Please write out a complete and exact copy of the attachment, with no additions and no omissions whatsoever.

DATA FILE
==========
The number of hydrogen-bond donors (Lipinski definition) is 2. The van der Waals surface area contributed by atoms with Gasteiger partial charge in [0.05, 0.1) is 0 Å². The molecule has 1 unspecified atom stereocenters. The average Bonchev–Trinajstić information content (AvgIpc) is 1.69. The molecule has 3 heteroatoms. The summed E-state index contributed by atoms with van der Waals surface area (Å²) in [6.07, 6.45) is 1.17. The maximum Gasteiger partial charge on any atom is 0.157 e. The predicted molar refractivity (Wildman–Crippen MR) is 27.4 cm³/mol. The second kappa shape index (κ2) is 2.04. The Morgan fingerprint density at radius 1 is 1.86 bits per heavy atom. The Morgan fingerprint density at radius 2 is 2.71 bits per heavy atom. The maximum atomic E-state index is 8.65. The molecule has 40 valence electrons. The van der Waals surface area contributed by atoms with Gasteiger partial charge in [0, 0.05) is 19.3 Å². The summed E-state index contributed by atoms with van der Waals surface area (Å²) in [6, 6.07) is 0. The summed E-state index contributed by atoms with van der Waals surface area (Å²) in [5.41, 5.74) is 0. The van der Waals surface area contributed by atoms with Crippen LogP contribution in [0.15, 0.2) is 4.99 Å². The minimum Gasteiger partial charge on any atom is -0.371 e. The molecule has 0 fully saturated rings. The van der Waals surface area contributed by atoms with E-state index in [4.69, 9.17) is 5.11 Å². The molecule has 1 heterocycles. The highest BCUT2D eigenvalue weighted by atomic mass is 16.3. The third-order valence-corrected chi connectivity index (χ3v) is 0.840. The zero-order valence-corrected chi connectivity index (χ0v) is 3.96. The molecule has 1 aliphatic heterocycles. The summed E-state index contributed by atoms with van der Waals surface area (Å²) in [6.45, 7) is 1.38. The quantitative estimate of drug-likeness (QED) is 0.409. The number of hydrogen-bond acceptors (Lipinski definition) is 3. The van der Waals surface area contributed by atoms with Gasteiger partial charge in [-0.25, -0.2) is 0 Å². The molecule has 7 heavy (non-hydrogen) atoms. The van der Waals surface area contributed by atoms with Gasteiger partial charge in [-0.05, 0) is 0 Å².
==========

The number of hydrogen-bond donors (Lipinski definition) is 2. The van der Waals surface area contributed by atoms with Gasteiger partial charge in [0.05, 0.1) is 0 Å². The molecule has 1 unspecified atom stereocenters. The average Bonchev–Trinajstić information content (AvgIpc) is 1.69. The molecule has 3 heteroatoms. The summed E-state index contributed by atoms with van der Waals surface area (Å²) in [6.07, 6.45) is 1.17. The maximum Gasteiger partial charge on any atom is 0.157 e. The predicted molar refractivity (Wildman–Crippen MR) is 27.4 cm³/mol. The second kappa shape index (κ2) is 2.04. The Morgan fingerprint density at radius 1 is 1.86 bits per heavy atom. The Morgan fingerprint density at radius 2 is 2.71 bits per heavy atom. The maximum atomic E-state index is 8.65. The molecule has 40 valence electrons. The van der Waals surface area contributed by atoms with Gasteiger partial charge in [0, 0.05) is 19.3 Å². The summed E-state index contributed by atoms with van der Waals surface area (Å²) in [6, 6.07) is 0. The summed E-state index contributed by atoms with van der Waals surface area (Å²) in [5.41, 5.74) is 0. The van der Waals surface area contributed by atoms with Crippen LogP contribution in [0.15, 0.2) is 4.99 Å². The minimum Gasteiger partial charge on any atom is -0.371 e. The molecule has 0 fully saturated rings. The van der Waals surface area contributed by atoms with E-state index in [4.69, 9.17) is 5.11 Å². The molecule has 1 heterocycles. The highest BCUT2D eigenvalue weighted by atomic mass is 16.3. The third-order valence-corrected chi connectivity index (χ3v) is 0.840. The zero-order valence-corrected chi connectivity index (χ0v) is 3.96. The molecule has 1 aliphatic heterocycles. The summed E-state index contributed by atoms with van der Waals surface area (Å²) in [6.45, 7) is 1.38. The quantitative estimate of drug-likeness (QED) is 0.409. The number of hydrogen-bond acceptors (Lipinski definition) is 3. The van der Waals surface area contributed by atoms with Gasteiger partial charge in [-0.25, -0.2) is 0 Å². The molecule has 7 heavy (non-hydrogen) atoms. The van der Waals surface area contributed by atoms with Gasteiger partial charge in [-0.05, 0) is 0 Å².